Welcome to European Tribune. It's gone a bit quiet around here these days, but it's still going.
Yes, your question makes sense, and it is a good one.

In this scenario (if it makes any sense at all), there would not have been such a huge worldwide demand for dollars to repay debts, right?

The answer is no, not right. The demand for dollars would have been the same, and that also explains why the idea of currency baskets is problematic too. The reason is that there is nothing -- or not much anyway -- contractual, legal, or otherwise, that requires banks (or other investors or creditors) to keep the currency in their vaults in US dollars today.  They can keep US dollar currency, or they can make other loans or investments, or they can buy other currencies -- it's up to them for the most part, especially in the case of central banks which make decisions about reserve currencies.  So when someone repays a loan to them, creditors have the  option of putting the repayment in vault (or in a deposit with a central or other bank) in US dollars, or they can instantaneous buy a presumably safer foreign currency and put that in their vault instead.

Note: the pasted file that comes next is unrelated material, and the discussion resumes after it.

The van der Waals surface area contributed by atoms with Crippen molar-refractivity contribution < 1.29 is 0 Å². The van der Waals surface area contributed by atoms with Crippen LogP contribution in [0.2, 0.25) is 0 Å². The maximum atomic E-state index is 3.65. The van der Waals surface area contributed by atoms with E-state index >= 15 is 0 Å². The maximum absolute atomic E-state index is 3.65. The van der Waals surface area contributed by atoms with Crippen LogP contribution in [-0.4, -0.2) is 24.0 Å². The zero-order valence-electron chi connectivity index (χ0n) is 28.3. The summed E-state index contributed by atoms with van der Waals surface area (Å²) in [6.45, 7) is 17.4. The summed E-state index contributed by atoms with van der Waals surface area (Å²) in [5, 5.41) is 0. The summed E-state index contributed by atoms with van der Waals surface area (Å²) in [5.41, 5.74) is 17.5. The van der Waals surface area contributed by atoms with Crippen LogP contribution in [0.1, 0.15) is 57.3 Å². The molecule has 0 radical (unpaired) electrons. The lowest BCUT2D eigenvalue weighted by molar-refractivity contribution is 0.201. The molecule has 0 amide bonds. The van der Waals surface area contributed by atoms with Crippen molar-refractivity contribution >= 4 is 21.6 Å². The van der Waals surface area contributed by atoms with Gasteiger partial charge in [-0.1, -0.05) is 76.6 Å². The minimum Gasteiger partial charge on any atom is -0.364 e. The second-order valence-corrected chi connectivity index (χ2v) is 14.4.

What we observe, however, is that each and every day investors, creditors, and central bankers (including the Chinese who complain so much about it) all decide to hold significant US dollar reserves instead of the many other options available to them.  That is why we know that the political entitlement to wealth of holding a US Dollar is the safer castle wall during a crisis like the present than others forms of securing wealth.

by santiago on Wed Sep 2nd, 2009 at 01:47:21 PM EST
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